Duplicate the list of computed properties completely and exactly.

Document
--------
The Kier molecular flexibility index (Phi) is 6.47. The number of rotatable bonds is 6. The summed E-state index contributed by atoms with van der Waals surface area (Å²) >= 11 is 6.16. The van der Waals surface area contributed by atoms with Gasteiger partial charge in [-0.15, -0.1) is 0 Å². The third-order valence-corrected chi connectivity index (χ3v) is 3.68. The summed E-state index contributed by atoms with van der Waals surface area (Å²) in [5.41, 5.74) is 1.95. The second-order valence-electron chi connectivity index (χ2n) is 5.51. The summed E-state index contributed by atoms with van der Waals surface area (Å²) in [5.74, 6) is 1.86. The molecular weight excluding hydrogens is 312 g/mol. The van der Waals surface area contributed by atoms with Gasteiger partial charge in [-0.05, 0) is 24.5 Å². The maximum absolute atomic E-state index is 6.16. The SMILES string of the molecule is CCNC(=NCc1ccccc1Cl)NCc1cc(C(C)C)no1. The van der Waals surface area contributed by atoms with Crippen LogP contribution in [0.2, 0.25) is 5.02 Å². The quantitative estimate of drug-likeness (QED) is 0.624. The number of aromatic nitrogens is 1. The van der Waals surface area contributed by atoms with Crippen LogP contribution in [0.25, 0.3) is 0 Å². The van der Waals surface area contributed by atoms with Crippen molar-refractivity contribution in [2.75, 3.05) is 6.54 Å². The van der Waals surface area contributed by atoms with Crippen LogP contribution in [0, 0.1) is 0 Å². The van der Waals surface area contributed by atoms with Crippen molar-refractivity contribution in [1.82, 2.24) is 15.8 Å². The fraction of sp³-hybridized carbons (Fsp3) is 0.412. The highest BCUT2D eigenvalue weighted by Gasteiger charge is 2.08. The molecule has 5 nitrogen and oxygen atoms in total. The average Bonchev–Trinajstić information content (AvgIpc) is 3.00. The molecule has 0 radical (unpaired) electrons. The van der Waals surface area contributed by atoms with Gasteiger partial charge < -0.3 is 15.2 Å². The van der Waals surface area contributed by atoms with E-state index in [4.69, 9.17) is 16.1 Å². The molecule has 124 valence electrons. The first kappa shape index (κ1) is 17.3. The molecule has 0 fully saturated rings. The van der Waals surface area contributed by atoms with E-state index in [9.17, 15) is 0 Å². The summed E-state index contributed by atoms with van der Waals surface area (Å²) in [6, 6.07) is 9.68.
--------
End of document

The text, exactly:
The Kier molecular flexibility index (Phi) is 6.47. The number of rotatable bonds is 6. The summed E-state index contributed by atoms with van der Waals surface area (Å²) >= 11 is 6.16. The van der Waals surface area contributed by atoms with Gasteiger partial charge in [-0.15, -0.1) is 0 Å². The third-order valence-corrected chi connectivity index (χ3v) is 3.68. The summed E-state index contributed by atoms with van der Waals surface area (Å²) in [5.41, 5.74) is 1.95. The second-order valence-electron chi connectivity index (χ2n) is 5.51. The summed E-state index contributed by atoms with van der Waals surface area (Å²) in [5.74, 6) is 1.86. The molecular weight excluding hydrogens is 312 g/mol. The van der Waals surface area contributed by atoms with Gasteiger partial charge in [-0.05, 0) is 24.5 Å². The maximum absolute atomic E-state index is 6.16. The SMILES string of the molecule is CCNC(=NCc1ccccc1Cl)NCc1cc(C(C)C)no1. The van der Waals surface area contributed by atoms with Crippen LogP contribution in [0.2, 0.25) is 5.02 Å². The quantitative estimate of drug-likeness (QED) is 0.624. The number of aromatic nitrogens is 1. The van der Waals surface area contributed by atoms with Crippen LogP contribution in [0.25, 0.3) is 0 Å². The van der Waals surface area contributed by atoms with Crippen molar-refractivity contribution in [2.75, 3.05) is 6.54 Å². The van der Waals surface area contributed by atoms with Crippen LogP contribution in [0, 0.1) is 0 Å². The van der Waals surface area contributed by atoms with Crippen molar-refractivity contribution in [1.82, 2.24) is 15.8 Å². The fraction of sp³-hybridized carbons (Fsp3) is 0.412. The highest BCUT2D eigenvalue weighted by Gasteiger charge is 2.08. The molecule has 5 nitrogen and oxygen atoms in total. The average Bonchev–Trinajstić information content (AvgIpc) is 3.00. The molecule has 0 radical (unpaired) electrons. The van der Waals surface area contributed by atoms with Gasteiger partial charge < -0.3 is 15.2 Å². The van der Waals surface area contributed by atoms with E-state index in [4.69, 9.17) is 16.1 Å². The molecule has 124 valence electrons. The first kappa shape index (κ1) is 17.3. The molecule has 0 fully saturated rings. The van der Waals surface area contributed by atoms with E-state index in [9.17, 15) is 0 Å². The summed E-state index contributed by atoms with van der Waals surface area (Å²) in [6, 6.07) is 9.68.